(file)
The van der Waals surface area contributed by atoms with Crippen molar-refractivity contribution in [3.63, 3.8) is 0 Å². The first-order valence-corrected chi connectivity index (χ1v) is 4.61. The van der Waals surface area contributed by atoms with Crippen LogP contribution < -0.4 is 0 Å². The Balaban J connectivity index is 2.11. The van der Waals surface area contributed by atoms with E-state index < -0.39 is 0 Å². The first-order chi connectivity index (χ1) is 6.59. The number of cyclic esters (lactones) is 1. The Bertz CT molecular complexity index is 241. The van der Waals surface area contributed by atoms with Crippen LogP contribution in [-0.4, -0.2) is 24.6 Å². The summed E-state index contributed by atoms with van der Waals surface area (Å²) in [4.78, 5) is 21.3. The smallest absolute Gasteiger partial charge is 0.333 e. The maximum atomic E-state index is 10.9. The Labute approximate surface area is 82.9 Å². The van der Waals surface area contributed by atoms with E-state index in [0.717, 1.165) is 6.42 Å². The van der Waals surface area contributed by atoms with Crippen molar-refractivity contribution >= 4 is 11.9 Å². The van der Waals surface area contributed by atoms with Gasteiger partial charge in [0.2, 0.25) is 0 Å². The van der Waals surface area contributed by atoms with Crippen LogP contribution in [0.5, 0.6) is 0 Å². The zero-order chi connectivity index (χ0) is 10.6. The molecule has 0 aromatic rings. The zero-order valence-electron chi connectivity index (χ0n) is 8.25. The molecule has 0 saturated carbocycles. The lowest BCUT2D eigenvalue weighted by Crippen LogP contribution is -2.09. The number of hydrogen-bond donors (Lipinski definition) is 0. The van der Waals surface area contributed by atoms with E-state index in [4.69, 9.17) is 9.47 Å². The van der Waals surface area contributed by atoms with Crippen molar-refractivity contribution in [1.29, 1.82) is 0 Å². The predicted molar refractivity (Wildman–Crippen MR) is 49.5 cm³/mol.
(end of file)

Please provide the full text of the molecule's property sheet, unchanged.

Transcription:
The van der Waals surface area contributed by atoms with Crippen molar-refractivity contribution in [3.63, 3.8) is 0 Å². The first-order valence-corrected chi connectivity index (χ1v) is 4.61. The van der Waals surface area contributed by atoms with Crippen LogP contribution < -0.4 is 0 Å². The Balaban J connectivity index is 2.11. The van der Waals surface area contributed by atoms with E-state index < -0.39 is 0 Å². The first-order chi connectivity index (χ1) is 6.59. The number of cyclic esters (lactones) is 1. The Bertz CT molecular complexity index is 241. The van der Waals surface area contributed by atoms with Crippen LogP contribution in [-0.4, -0.2) is 24.6 Å². The summed E-state index contributed by atoms with van der Waals surface area (Å²) in [4.78, 5) is 21.3. The smallest absolute Gasteiger partial charge is 0.333 e. The maximum atomic E-state index is 10.9. The Labute approximate surface area is 82.9 Å². The van der Waals surface area contributed by atoms with E-state index in [0.717, 1.165) is 6.42 Å². The van der Waals surface area contributed by atoms with Crippen molar-refractivity contribution >= 4 is 11.9 Å². The van der Waals surface area contributed by atoms with Gasteiger partial charge in [0.2, 0.25) is 0 Å². The van der Waals surface area contributed by atoms with Crippen LogP contribution in [0.5, 0.6) is 0 Å². The zero-order chi connectivity index (χ0) is 10.6. The molecule has 0 aromatic rings. The zero-order valence-electron chi connectivity index (χ0n) is 8.25. The molecule has 0 saturated carbocycles. The lowest BCUT2D eigenvalue weighted by Crippen LogP contribution is -2.09. The number of hydrogen-bond donors (Lipinski definition) is 0. The van der Waals surface area contributed by atoms with E-state index in [4.69, 9.17) is 9.47 Å². The van der Waals surface area contributed by atoms with Crippen molar-refractivity contribution in [1.29, 1.82) is 0 Å². The predicted molar refractivity (Wildman–Crippen MR) is 49.5 cm³/mol.